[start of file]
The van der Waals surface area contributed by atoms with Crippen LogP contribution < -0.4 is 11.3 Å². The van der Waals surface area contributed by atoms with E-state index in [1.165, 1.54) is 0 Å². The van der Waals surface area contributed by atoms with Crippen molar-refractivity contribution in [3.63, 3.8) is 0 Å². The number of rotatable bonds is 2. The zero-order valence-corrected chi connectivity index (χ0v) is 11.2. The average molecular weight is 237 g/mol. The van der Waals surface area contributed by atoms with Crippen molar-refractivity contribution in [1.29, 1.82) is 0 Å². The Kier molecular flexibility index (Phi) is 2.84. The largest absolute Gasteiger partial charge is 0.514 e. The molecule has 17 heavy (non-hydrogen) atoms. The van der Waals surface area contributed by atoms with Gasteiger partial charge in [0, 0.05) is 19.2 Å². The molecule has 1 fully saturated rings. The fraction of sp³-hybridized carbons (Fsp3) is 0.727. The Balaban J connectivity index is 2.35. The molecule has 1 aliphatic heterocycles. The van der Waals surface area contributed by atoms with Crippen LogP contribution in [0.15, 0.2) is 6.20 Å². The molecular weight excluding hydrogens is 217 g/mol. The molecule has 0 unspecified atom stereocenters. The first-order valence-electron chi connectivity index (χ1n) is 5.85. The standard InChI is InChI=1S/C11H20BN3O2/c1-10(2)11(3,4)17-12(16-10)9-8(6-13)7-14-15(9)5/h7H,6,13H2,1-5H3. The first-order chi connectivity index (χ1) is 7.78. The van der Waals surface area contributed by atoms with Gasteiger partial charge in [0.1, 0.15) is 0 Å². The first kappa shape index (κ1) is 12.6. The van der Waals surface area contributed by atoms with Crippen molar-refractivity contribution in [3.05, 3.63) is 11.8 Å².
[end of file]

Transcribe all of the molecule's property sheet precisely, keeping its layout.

The van der Waals surface area contributed by atoms with Crippen LogP contribution < -0.4 is 11.3 Å². The van der Waals surface area contributed by atoms with E-state index in [1.165, 1.54) is 0 Å². The van der Waals surface area contributed by atoms with Crippen molar-refractivity contribution in [3.63, 3.8) is 0 Å². The number of rotatable bonds is 2. The zero-order valence-corrected chi connectivity index (χ0v) is 11.2. The average molecular weight is 237 g/mol. The van der Waals surface area contributed by atoms with Crippen molar-refractivity contribution in [1.29, 1.82) is 0 Å². The Kier molecular flexibility index (Phi) is 2.84. The largest absolute Gasteiger partial charge is 0.514 e. The molecule has 17 heavy (non-hydrogen) atoms. The van der Waals surface area contributed by atoms with Gasteiger partial charge in [0, 0.05) is 19.2 Å². The molecule has 1 fully saturated rings. The fraction of sp³-hybridized carbons (Fsp3) is 0.727. The Balaban J connectivity index is 2.35. The molecule has 1 aliphatic heterocycles. The van der Waals surface area contributed by atoms with Crippen LogP contribution in [0.15, 0.2) is 6.20 Å². The molecular weight excluding hydrogens is 217 g/mol. The molecule has 0 unspecified atom stereocenters. The first-order valence-electron chi connectivity index (χ1n) is 5.85. The standard InChI is InChI=1S/C11H20BN3O2/c1-10(2)11(3,4)17-12(16-10)9-8(6-13)7-14-15(9)5/h7H,6,13H2,1-5H3. The first-order chi connectivity index (χ1) is 7.78. The van der Waals surface area contributed by atoms with Gasteiger partial charge in [0.1, 0.15) is 0 Å². The first kappa shape index (κ1) is 12.6. The van der Waals surface area contributed by atoms with Crippen molar-refractivity contribution in [3.05, 3.63) is 11.8 Å².